On Friday, a judge ruled that the historic statue of famed European explorer Christopher Columbus will not only remain in its place in Philadelphia’s Marconi Plaza, but that a plywood box used to cover up the statue over the previous two years must be taken down so the statue can be seen once again.
As reported by Fox News, the statue was one of many that had been targeted by far-left domestic terrorists starting in the summer of 2020, in the midst of the Black Lives Matter riots. Statues that were vandalized and even destroyed during this period include monuments to the Founding Fathers, statues of abolitionists, and memorials to Confederate soldiers, among other symbols of American history.
Christopher Columbus, the man who discovered America in 1492, has been accused by historical revisionists of racism and poor treatment of Native Americans, although these claims are baseless. As such, his Philadelphia statue, created in 1876, was among those that ended up in the Left’s crosshairs.
When multiple clashes broke out between far-left groups demanding the statue’s removal and conservationist groups who wanted to keep the statue, Mayor Jim Kenney (D-Penn.) and other city officials ordered the statue’s removal. However, a judge ruled that the statue must remain, as advocates for its removal had failed to sufficiently prove that the monument itself represented a threat to public safety.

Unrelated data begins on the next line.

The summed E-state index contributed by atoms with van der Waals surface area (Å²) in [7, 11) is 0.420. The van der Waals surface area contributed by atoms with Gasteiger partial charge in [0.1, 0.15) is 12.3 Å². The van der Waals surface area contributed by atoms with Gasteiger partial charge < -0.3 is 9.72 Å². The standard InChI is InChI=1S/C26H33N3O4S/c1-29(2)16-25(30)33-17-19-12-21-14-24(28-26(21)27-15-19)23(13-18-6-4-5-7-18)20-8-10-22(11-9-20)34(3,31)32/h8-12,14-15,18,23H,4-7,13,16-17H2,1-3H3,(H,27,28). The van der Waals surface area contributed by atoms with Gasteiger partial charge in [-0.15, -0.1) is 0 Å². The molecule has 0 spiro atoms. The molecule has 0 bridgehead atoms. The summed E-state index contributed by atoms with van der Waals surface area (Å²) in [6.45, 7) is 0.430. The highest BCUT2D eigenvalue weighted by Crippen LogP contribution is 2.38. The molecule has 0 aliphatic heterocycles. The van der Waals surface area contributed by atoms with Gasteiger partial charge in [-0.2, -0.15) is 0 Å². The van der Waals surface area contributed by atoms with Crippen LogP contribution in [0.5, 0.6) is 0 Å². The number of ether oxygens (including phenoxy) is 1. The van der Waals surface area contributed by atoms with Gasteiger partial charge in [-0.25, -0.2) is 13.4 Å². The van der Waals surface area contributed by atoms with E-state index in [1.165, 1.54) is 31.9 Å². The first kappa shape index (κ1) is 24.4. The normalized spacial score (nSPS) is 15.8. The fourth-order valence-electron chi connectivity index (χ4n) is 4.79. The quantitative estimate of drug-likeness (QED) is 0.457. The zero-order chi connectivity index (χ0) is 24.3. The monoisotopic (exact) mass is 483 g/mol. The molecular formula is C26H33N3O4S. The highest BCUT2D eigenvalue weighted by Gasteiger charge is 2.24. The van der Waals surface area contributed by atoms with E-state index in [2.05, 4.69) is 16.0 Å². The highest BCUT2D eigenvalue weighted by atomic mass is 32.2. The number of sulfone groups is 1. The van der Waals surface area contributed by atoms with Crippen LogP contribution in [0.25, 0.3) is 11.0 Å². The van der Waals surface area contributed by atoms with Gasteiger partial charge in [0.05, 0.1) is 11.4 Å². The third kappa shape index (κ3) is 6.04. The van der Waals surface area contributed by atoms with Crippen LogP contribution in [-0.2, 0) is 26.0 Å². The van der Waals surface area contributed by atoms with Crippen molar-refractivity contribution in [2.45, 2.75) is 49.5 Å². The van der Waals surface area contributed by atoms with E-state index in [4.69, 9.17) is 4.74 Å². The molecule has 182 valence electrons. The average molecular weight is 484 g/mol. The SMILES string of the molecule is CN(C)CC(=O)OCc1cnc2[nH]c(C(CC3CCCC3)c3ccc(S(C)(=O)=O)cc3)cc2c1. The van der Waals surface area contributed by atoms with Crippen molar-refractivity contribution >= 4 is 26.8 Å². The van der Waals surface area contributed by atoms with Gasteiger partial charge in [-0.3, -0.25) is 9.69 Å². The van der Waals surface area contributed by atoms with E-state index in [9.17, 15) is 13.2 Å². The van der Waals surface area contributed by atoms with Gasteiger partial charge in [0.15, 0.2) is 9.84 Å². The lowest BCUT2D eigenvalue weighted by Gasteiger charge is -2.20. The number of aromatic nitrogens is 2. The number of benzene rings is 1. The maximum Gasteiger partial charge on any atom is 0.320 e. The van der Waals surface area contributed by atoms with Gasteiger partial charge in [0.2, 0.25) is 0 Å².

While the legal battle dragged on in the courts, city officials instead ordered the 146-year-old statue to be completely covered by a massive plywood box, which was eventually painted over with the green, white, and red colors of the Italian flag, representing the Italian heritage of Columbus and many of the city’s residents.
In the most recent ruling on Friday, Judge Mary Hannah Leavitt of the Pennsylvania Commonwealth Court determined that the statue must be uncovered for all to see once again. Judge Leavitt also ruled that a clear structure may be built around the statue to ensure both its protection and its ability to be seen by visitors.